First prices for Chilean cherries on the US market

Agronometrics in Charts: First prices for Chilean cherries on the U.S. market

Agronometrics in Charts: First prices for Chilean cherries on the U.S. market

In this installment of the ‘Agronometrics In Charts’ series, Valeria Concha studies the state of the US Cherry market. Each week the series looks at a different horticultural commodity, focusing on a specific origin or topic visualizing the market factors that are driving change.


According to ODEPA (Oficina de Estudios y Políticas Agrarias de Chile) between 8 and 15 November, 10 tonnes of Cherries were shipped from Chile to the United States. These volumes, according to USDA information, were shipped by air arriving at  Miami airport. It is typical for air shipments to precede the bulk of the season hoping to gain the higher prices at the beginning of the year before the industry switched to boats later on in the season. Last season air shipments of Chilean cherries accounted for 23% of the total volume.


Source: USDA Market News via Agronometrics. (Agronometrics users can view this chart with live updates here)

The volume shipped to the United States represents only 7% of Chile's shipments since cherry exports began in October. The largest volume (88%) has been shipped to China (including Hong Kong). 

At the beginning of this week (14 November), the first prices of Chilean cherries were registered in the US market, averaging $12.10 per kilo and were recorded almost two weeks earlier in comparison to the last season. The almost zero supply of cherries in the US market allowed opening prices of almost $2 per kilo higher than those recorded at the beginning of the 2021 season. Currently, movement is expected to increase, while trading is very active.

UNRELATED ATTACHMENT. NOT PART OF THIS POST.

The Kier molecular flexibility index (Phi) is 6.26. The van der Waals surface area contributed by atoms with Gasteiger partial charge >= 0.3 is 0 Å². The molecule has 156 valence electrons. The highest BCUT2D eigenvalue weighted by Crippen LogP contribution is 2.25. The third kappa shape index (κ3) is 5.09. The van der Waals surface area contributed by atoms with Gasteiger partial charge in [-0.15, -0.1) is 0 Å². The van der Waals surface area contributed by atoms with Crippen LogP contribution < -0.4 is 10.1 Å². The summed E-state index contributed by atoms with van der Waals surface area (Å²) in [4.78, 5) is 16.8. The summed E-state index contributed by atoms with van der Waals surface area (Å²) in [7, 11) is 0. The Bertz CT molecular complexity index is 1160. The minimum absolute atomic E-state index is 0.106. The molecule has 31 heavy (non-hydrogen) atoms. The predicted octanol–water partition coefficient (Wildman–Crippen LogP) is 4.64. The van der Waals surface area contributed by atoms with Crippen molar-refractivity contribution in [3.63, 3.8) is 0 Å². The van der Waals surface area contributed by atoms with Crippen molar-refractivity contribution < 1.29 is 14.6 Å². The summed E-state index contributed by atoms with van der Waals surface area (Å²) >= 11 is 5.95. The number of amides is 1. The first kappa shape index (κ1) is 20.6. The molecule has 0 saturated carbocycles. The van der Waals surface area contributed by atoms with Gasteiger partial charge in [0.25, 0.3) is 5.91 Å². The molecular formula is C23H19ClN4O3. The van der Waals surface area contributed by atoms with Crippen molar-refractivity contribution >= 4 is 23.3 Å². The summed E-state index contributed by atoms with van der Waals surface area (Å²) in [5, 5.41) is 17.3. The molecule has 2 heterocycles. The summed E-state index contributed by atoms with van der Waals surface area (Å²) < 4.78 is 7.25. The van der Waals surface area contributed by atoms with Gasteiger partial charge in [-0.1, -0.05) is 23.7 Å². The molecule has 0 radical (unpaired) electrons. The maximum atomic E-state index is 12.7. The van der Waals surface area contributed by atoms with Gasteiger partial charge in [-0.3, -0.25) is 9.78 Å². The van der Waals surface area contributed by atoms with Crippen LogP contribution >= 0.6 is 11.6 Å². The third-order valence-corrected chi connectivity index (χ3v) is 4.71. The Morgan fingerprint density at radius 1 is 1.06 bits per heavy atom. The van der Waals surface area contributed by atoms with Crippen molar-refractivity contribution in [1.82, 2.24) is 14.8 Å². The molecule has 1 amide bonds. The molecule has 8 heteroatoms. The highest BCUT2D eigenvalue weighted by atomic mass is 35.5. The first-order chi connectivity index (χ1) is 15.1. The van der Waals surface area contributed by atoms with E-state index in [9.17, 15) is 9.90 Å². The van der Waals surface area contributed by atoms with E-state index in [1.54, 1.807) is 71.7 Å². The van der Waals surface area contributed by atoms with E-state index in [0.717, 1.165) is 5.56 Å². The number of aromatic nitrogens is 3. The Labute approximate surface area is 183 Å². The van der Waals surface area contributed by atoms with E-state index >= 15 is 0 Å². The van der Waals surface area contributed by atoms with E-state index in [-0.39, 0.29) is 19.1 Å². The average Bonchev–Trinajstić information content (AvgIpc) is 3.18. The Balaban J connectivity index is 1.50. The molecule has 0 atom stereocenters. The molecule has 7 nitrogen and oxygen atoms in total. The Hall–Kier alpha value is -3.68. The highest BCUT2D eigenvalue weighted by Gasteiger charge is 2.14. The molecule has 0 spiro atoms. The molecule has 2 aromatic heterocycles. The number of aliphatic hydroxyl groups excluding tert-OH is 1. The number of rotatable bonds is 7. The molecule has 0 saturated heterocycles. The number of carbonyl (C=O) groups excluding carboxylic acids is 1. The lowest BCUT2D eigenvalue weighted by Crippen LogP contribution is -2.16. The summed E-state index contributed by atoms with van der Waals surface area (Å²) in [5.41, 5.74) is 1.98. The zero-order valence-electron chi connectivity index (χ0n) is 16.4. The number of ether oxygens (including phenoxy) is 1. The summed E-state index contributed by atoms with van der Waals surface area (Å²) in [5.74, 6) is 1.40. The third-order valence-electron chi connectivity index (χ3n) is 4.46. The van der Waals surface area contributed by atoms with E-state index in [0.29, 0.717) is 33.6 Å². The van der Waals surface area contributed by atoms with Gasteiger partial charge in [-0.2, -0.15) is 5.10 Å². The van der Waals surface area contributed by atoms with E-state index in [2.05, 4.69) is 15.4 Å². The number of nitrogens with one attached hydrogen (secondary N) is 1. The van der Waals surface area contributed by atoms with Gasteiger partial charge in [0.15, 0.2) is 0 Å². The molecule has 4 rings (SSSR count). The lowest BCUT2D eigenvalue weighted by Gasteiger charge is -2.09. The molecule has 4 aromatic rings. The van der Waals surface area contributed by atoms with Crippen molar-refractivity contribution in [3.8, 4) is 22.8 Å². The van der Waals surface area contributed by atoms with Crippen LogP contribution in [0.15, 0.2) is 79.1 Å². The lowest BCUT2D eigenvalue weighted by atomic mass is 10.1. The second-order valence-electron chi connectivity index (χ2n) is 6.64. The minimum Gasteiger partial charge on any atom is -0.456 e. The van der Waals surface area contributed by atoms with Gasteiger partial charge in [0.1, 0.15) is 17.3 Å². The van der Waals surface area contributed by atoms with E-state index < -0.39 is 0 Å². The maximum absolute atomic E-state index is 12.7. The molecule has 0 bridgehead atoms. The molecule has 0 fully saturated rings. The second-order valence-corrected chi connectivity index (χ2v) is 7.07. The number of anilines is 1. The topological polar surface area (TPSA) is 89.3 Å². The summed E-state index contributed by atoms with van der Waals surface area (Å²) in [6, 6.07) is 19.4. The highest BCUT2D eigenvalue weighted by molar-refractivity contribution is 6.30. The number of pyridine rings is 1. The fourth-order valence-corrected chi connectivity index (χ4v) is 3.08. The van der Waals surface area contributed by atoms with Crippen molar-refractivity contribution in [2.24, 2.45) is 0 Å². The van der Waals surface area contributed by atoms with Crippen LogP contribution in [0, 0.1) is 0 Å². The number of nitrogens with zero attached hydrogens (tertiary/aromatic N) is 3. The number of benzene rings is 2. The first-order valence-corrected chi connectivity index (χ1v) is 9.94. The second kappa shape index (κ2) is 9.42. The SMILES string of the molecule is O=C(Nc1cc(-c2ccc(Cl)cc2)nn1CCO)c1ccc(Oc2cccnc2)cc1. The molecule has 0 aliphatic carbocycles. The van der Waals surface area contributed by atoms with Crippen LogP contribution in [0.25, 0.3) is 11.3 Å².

Source: USDA Market News via Agronometrics. (Agronometrics users can view this chart with live updates here)

During the end of week 45, rains were recorded in Chile, from Valparaiso to Los Lagos region, which damaged some crops in production, including cherries. According to  Iván Marambio, president of the Chilean Fruit Exporters Association (ASOEX), and Jorge Valenzuela, president of the National Federation of Fruit Producers (Fedefruta), the damages registered so far are limited.

According to Valenzuela, preliminary estimates of damage in affected orchards do not exceed 10% of early varieties.

Regarding official data and damage estimates, both the ASOEX’s Cherry Committee and Blueberry Committee will release figures in the coming days. At the same time, Fedefruta is working on a survey for producers on crop damage.


In our ‘In Charts’ series, we work to tell some of the stories that are moving the industry. Feel free to take a look at the other articles by clicking here.

All pricing for domestic US produce represents the spot market at Shipping Point (i.e. packing house/climate controlled warehouse, etc.). For imported fruit, the pricing data represents the spot market at Port of Entry.

You can keep track of the markets daily through Agronometrics, a data visualization tool built to help the industry make sense of the huge amounts of data that professionals need to access to make informed decisions. If you found the information and the charts from this article useful, feel free to visit us at www.agronometrics.com where you can easily access these same graphs, or explore the other 21 commodities we currently track.

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